Tom cut down some trees that will make perfect jump poles, and I’d really like to start trotting her over little fences, but I don’t want to do too much with her until I feel like she’s able to at least maintain her weight. I’ve always been proud of myself because I was always told that our horses in the US looked good, so I’m a little embarrassed to have the mares in the front pasture by the road looking like starvation cases. But, I’m really glad we made the decision to sell our horses in the US before we moved here, because if I’m having this much trouble keeping local horses in the shape I like them, I’d never be able to do it with imported horses.
We spent yesterday running around San Ignacio and Spanish Lookout getting supplies for the next phase. In San Ignacio, we went to the tile store and bought all the tile for the first bathroom, flooring for the bathroom that will be a kitchen first, and we ordered the wall tile for that shower when it becomes a shower. Our neighbor, Sharyn, is down here by herself trying to get their lodge project going in overdrive because Jim, her husband, had an offer for a few months of work in the US that he couldn’t refuse. Since she’s there alone, we combined forces and she also took the day to go to San Ignacio and Spanish Lookout, and she too picked out tile for their cabanas and lodge. We hit the San Ignacio market, and headed out to Spanish Lookout where we each bought a 1000 gallon tank. We both figure that with the water shortage that apparently happens every year around this time, we’ll need more water on hand when we have guests. Tom and I weren’t planning to get another tank for a few months, but since Sharyn wanted one too, and since they stack, we could bring two home with no more effort that it would take for one.
We came in the Georgeville Road, and had a brief panic attack because we suddenly ran into a wall of smoke about a mile from here. As I said before, we’ve been able to smell smoke for a couple of days, but from Friday night through last night, the smoke has been visible as well, and sometimes quite thick. We thought it was cloudy yesterday morning, but soon realized that it was just smokey. We had a brief rain shower while we were out yesterday, so we think the increased smoke in this area is probably because the fire got wet and created more smoke. This morning we can see blue sky again, but we don’t know if that’s because the fire is lower or if it’s because the wind shifted. The fire is still about 10 miles from here, and the smoke blows a long distance, so we’re not worried, although it’s a little stressful to constantly smell the smoke – what would be a good smell if you were sitting around a campfire, but much less of a good smell when you know the fire could ruin everything you have.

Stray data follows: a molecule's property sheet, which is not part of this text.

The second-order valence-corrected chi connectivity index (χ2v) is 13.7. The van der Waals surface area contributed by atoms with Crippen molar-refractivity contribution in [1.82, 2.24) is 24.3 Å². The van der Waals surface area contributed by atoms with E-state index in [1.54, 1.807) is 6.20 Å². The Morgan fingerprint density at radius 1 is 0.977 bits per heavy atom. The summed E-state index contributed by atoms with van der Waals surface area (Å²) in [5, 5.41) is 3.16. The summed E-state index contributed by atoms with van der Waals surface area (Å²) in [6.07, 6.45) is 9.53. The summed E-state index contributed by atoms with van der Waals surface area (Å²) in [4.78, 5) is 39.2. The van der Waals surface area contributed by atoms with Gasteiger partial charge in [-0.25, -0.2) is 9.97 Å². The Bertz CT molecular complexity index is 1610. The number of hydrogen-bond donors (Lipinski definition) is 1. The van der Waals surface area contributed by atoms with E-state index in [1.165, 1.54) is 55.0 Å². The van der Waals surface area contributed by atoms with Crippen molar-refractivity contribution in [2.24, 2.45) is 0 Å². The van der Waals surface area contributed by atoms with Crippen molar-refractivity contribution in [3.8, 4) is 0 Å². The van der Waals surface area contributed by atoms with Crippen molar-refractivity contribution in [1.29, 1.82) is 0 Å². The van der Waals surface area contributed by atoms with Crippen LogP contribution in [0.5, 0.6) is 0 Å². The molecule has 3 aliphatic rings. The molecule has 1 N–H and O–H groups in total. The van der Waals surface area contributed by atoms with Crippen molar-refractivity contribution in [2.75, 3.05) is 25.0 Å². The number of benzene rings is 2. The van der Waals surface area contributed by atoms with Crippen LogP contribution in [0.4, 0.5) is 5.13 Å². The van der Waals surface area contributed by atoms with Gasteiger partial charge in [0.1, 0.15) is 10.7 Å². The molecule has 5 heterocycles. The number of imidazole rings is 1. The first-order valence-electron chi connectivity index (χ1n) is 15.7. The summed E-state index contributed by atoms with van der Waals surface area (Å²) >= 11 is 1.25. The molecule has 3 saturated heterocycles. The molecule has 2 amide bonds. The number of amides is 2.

I took a quick walk around on Friday and took pictures of all the fruit that’s coming ripe on the property.
A couple of weeks ago, Bol gave us some bags that are supposed to keep the ants from ruining the sour saps before they’re ripe. I bagged everything I could reach on the tree, and Bol says that if the fruits in the bags don’t fall down within about 2 weeks, they’ll probably be good to grow to maturity. We had sour sap juice at Bol’s and Petranela’s last week, and it was delicious, so we’re anticipating a few ripe sour saps.
One of our avocado trees has a few avocados on it, and the other one is loaded. I tried to take a picture of a section of the tree so you can see how many are growing, but it’s hard to see green on green, so just picture this density of avocados all over a pretty big tree. I’m going to eat avocados for every meal in a few weeks!
The other thing I’m really looking forward to is the mangoes coming ripe. I’ve been able to get a few at the market for the past few weeks, so they’re just starting to come into season, but ours, as you can see, still have a little way to go. Mangoes are my absolute favorite, so we’ll be eating them with every meal too.
There are also lots of very small mangoes that have a lot of growing to do, so I’m keeping an eye on them as well.
Every once in a while when we’re clearing pasture or brush, we come across a pineapple plant. We’re not sure how long it will take for this pineapple to get full sized, but it seems to grow a little every week.